What languages are spoken in New Zealand?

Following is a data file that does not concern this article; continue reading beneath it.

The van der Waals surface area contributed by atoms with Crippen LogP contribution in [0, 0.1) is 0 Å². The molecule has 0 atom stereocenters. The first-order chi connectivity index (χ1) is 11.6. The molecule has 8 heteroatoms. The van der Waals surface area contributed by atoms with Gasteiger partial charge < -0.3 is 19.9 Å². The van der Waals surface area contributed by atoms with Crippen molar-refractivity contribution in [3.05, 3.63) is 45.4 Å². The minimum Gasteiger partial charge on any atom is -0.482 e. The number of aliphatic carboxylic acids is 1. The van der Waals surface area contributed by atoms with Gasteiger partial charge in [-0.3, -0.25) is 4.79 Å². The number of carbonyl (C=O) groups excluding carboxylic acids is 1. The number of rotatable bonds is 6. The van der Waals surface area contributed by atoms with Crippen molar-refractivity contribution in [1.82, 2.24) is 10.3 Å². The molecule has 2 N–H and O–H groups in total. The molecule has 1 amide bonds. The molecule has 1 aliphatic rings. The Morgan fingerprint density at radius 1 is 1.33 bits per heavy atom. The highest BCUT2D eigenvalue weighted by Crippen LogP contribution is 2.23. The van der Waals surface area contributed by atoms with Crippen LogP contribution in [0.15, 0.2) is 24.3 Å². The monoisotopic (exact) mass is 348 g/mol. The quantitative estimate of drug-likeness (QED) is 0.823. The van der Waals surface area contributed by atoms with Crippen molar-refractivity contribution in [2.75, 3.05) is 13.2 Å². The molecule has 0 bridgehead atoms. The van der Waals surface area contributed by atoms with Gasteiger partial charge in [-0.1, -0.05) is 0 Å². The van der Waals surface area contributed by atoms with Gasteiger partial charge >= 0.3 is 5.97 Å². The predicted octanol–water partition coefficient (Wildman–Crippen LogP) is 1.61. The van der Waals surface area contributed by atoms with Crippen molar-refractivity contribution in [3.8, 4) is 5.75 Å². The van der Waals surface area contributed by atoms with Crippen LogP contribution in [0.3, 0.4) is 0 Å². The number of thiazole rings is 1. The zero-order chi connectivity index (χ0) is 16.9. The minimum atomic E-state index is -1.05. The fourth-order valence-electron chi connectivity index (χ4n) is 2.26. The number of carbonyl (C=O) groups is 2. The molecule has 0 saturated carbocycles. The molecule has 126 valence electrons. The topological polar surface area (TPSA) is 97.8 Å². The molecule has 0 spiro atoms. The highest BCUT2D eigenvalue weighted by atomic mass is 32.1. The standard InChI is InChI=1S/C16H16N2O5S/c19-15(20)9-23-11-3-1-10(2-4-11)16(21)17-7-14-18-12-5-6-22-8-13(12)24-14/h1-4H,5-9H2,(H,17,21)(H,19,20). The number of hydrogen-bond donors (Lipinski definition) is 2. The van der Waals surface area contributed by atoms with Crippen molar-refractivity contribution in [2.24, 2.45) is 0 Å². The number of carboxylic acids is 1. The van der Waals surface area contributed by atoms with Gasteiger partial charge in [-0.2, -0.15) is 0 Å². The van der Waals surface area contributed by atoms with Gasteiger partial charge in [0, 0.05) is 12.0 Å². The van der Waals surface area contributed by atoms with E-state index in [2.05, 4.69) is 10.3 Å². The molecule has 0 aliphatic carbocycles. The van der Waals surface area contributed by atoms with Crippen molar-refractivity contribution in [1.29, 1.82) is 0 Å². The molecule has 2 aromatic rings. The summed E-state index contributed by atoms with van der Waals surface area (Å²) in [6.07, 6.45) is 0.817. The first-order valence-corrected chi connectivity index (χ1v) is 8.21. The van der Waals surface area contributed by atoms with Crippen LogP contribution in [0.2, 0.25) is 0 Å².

English is the common and everyday language of New Zealand. New Zealand is a multi-cultural society and you may hear many other languages spoken, including Maori. Many of the place names in New Zealand are Maori, and the Maori Language is also recognized as an official language. As a result, you will see th Maori translation of English for public places, buildings and offices on all official signs. There are only fifteen letters in the Maori alphabet: A E H I K M N O P R T U W NG and WH. Every syllable in Maori ends in a vowel, which makes the proportion of vowels to consonants much higher than in English. The vowel sounds are therefore of great importance. The following list should be learned by hears: A is always pronounced as the a in 'rather' E is always pronounced as the e in 'ten' I is always pronounced like the ee in 'seen' O is always pronounced like the o in 'border' U is always pronounced like the oo in 'bloom' When two vowels come together, each is given its proper sound. The compound consonants ng and wh are the two stumbling blocks in the way of correct pronunciation. The sound ng is that of the middle ng in the word 'singing'. Note that in the South Island, the ng is usually replaced by k; for example, Aorangi becomes Aoraki. The sound wh is usually pronounced asf. This is not the correct sound, which has been described asf, but without letting the top teeth touch the lower lip. If you cannot manage this, the sound off will pass muster. These are simple rules, but if they are mastered, you will never again be guilty of referring to Te Awamutu as 'Tee-Amoot" or to Wanganui as "Wangganuee". We believe that it is important to have some knowledge of the language. It facilitates comunicaitons with New Zealanders and it helps to remember and describe the places visited.

 

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